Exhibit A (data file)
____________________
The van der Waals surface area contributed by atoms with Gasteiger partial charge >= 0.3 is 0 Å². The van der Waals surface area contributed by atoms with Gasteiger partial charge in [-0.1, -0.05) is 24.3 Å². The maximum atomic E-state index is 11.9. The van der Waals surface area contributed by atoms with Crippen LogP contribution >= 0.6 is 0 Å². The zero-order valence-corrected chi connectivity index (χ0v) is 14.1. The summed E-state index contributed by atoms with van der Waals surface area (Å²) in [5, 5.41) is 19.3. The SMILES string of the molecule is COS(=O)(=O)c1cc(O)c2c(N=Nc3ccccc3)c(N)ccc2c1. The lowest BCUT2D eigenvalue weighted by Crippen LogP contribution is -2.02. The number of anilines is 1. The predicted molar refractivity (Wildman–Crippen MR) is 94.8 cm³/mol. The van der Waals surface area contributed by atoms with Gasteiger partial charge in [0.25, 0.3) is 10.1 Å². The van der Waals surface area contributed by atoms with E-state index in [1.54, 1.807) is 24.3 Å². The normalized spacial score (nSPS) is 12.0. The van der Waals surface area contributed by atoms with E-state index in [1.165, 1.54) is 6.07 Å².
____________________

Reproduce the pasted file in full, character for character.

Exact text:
The van der Waals surface area contributed by atoms with Gasteiger partial charge >= 0.3 is 0 Å². The van der Waals surface area contributed by atoms with Gasteiger partial charge in [-0.1, -0.05) is 24.3 Å². The maximum atomic E-state index is 11.9. The van der Waals surface area contributed by atoms with Crippen LogP contribution >= 0.6 is 0 Å². The zero-order valence-corrected chi connectivity index (χ0v) is 14.1. The summed E-state index contributed by atoms with van der Waals surface area (Å²) in [5, 5.41) is 19.3. The SMILES string of the molecule is COS(=O)(=O)c1cc(O)c2c(N=Nc3ccccc3)c(N)ccc2c1. The lowest BCUT2D eigenvalue weighted by Crippen LogP contribution is -2.02. The number of anilines is 1. The predicted molar refractivity (Wildman–Crippen MR) is 94.8 cm³/mol. The van der Waals surface area contributed by atoms with Gasteiger partial charge in [0.25, 0.3) is 10.1 Å². The van der Waals surface area contributed by atoms with E-state index in [1.54, 1.807) is 24.3 Å². The normalized spacial score (nSPS) is 12.0. The van der Waals surface area contributed by atoms with E-state index in [1.165, 1.54) is 6.07 Å².